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cerrar este libroFact Sheets on Environmental Sanitation (WHO; 1996; 328 pages) Ver el documento en el formato PDF
Ver el documentoPresentation
cerrar esta carpetaIntroduction to fact sheets on water
Ver el documentoFact Sheet 2.1: Sanitary inspections
Ver el documentoFact Sheet 2.2: Dug well
Ver el documentoFact Sheet 2.3: Boreholes and tubewells
Ver el documentoFact Sheet 2.4: Springs
Ver el documentoFact Sheet 2.5: Infiltration Galleries
Ver el documentoFact Sheet 2.6: Rainwater collection
Ver el documentoFact Sheet 2.7: Surface water abstraction
Ver el documentoFact Sheet 2.8: Water treatment
Ver el documentoFact Sheet 2.9: Flow measurement and control
Ver el documentoFact Sheet 2.10: Simple sedimentation
Ver el documentoFact Sheet 2.11: Pre-filtration
Ver el documentoFact Sheet 2.12: Slow sand filtration
Ver el documentoFact Sheet 2.13: Coagulation, flocculation and clarification
Ver el documentoFact Sheet 2.14: Rapid sand filtration
Ver el documentoFact Sheet 2.15: Storage tanks
Ver el documentoFact Sheet 2.16: Disinfectants
Ver el documentoFact Sheet 2.17: Chlorine concepts
Ver el documentoFact Sheet 2.18: Chlorine gas or liquid in cylinders
Ver el documentoFact Sheet 2.19: Calcium hypochlorite
Ver el documentoFact Sheet 2.20: Sodium hypoclorite
Ver el documentoFact Sheet 2.21: Continuous chlorination of dug wells
Ver el documentoFact Sheet 2.22: Dosing hypochlorite solutions
Ver el documentoFact Sheet 2.23: Dosing chlorine for cylinders
Ver el documentoFact Sheet 2.24: Hypochlorite tablet dosers
Ver el documentoFact Sheet 2.25: Cleaning and disinfection of wells
Ver el documentoFact Sheet 2.26: Cleaning and disinfection of storage tanks
Ver el documentoFact Sheet 2.27: Cleaning and disinfection of pipelines
Ver el documentoFact Sheet 2.28: Cleaning and disinfection of tanker trucks
Ver el documentoFact Sheet 2.29: Water quality monitoring
Ver el documentoFact Sheet 2.30: Chlorine monitoring at point sources and in piped distribution systems
Ver el documentoFact Sheet 2.31: Chlorine testing
Ver el documentoFact Sheet 2.32: Bacteriological testing
Ver el documentoFact Sheet 2.33: Turbidity measurement
Ver el documentoFact Sheet 2.34: Household water treatment and storage
abrir esta carpeta y ver su contenidoIntroduction to fact sheets on sanitation
abrir esta carpeta y ver su contenidoIntroduction to fact sheets on hygiene education
 

Fact Sheet 2.12: Slow sand filtration

A small-scale slow sand filter is a tank, usually uncovered, containing a set of underdrains covered with graded gravel which supports a bed of fine sand. The tank is filled with water to above the level of the sand. The water passes down slowly through the sand to the underdrains and is purified as suspended particles and microbes are removed in the sand. Figure 1 shows a simple slow sand filter.


Figure 1. A simple slow sand filter

Incoming water must be relatively clear, with turbidity below a maximum 20 TU and ideally an average reading of below 10 TU.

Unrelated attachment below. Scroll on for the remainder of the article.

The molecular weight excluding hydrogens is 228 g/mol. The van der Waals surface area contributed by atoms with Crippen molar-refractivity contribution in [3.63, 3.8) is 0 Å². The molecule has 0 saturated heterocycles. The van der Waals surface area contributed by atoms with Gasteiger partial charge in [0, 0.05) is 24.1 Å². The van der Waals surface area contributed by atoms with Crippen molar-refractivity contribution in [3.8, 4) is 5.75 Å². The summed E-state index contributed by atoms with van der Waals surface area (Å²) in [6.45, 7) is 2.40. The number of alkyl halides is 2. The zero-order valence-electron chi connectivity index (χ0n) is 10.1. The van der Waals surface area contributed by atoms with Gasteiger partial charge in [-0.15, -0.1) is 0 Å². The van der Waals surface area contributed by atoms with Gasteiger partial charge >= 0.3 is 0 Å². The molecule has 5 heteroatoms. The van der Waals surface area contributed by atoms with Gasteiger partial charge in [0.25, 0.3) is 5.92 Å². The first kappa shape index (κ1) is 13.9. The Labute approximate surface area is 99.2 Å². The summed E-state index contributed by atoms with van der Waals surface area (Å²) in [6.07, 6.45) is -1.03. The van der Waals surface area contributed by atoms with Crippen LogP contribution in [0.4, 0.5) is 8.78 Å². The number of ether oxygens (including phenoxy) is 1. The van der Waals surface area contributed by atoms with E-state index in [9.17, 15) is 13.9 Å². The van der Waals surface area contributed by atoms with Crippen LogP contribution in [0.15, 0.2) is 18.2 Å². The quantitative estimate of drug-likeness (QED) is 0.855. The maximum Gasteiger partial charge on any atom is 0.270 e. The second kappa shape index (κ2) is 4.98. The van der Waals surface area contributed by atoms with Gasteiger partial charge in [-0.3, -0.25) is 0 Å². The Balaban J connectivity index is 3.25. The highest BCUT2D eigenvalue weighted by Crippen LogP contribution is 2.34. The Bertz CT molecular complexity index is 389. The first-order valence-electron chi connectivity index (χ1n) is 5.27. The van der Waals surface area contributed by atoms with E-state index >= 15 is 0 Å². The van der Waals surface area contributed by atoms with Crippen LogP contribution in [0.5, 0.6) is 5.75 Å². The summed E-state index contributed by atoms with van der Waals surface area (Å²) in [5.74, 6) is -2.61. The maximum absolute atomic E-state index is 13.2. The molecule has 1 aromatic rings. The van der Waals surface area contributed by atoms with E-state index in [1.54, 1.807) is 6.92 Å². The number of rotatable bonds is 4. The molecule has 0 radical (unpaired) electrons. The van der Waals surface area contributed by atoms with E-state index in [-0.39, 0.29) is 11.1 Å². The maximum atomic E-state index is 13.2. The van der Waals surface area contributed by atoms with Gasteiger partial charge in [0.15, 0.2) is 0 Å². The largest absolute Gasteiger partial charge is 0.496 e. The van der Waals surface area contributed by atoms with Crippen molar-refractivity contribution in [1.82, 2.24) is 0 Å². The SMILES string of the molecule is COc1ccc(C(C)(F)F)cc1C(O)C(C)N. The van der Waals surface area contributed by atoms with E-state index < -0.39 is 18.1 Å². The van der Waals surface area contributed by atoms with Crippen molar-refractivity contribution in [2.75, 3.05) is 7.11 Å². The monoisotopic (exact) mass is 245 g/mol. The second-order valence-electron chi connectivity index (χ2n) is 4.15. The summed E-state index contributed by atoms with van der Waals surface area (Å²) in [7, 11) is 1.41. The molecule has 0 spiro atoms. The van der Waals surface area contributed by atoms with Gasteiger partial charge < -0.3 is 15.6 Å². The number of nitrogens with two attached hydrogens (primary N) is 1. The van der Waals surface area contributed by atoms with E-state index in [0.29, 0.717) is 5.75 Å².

After several weeks or months the top 0.5-2 cm of the sand becomes clogged and reduces the rate at which water can flow through the sand. When this happens, this top layer should be removed to restore the filtration capacity. Water should be allowed to flow through the filter for one or two days before the filter is put back into operation.

Flow control is essential and can be done at the inlet or outlet. A minimum head mechanism to prevent drying of the bed if the source of water is interrupted is essential, particularly where the source flow is variable.

Although slow sand filters are most commonly used for community water supplies, they can be built to serve individual households. These units generally work on a variable flow rate and because of this are likely to be much less efficient.

Sanitary inspections of slow sand filters

Sanitary inspections of slow sand filters should be carried out regularly to ensure that they are functioning correctly and that an adequate water supply is maintained (see Fact Sheet 2.1). The key points and observations to make during a sanitary inspection of a slow sand filter are:

• The turbidity of the inlet water should be below 10 TU.

• The turbidity of the outlet water should be below 5 TU.

• The flow rate in the filter should be constant and in the range 0.1 to 0.3 metres per hour.

• The depth of sand in the filter bed should be at least 0.7 metres.

• The filter should have a minimum head device which is in working order and in operation.

• The tank should have no leaks which would allow filter water to escape and surface water to enter.

• Sand removed during cleaning should be washed and restored.


Records of all the above and cleaning records should be checked.

Advantages and disadvantages of slow sand filters

Slow sand filters have the following advantages:

• Very effective in improving the microbiological and physicochemical qualities of water.

• Very easy to operate and maintain.


Disadvantages of slow sand filters are:

• Vulnerability to clogging when the incoming water is of high turbidity; when dealing with such waters, pre-treatment, such as sedimentation or roughing pre-filtration, is required.

• Large areas of land are required on which to build the filter.

Factors influencing slow sand filtration efficiency

The removal of microbes and organics in a slow sand filter is a biological process. The efficiency of the filter is therefore affected by time, oxygen, temperature and the need for beneficial microbes in the water to grow. These are described below:

Time

The time available for the reactions to take place in the filter bed is determined by the sand depth and the flow rate; these are discussed in more detail below, under "Slow sand filter installations".

Oxygen

The activity of the bacteria in the filter bed uses up oxygen. If the amount of oxygen in the incoming water is low or it has a high organic content, the microbial reactions will be less effective and the bacterial quality of the outlet water will decrease.

Temperature

This is difficult to control, although filters can be covered in cold weather.

Maturation

The microorganisms in the filter which remove bacteria from the water take time to establish themselves. Slow sand filtration therefore operates less efficiently when it is first commissioned and after cleaning. Thus as long as possible should be left between each cleaning of the filter. Keeping the raw water turbidity as low as possible, by pre-treatment if necessary, is therefore important.

Slow sand filter installations

From experience gained in building slow sand filters, some general guidelines for filter design have been established as follows: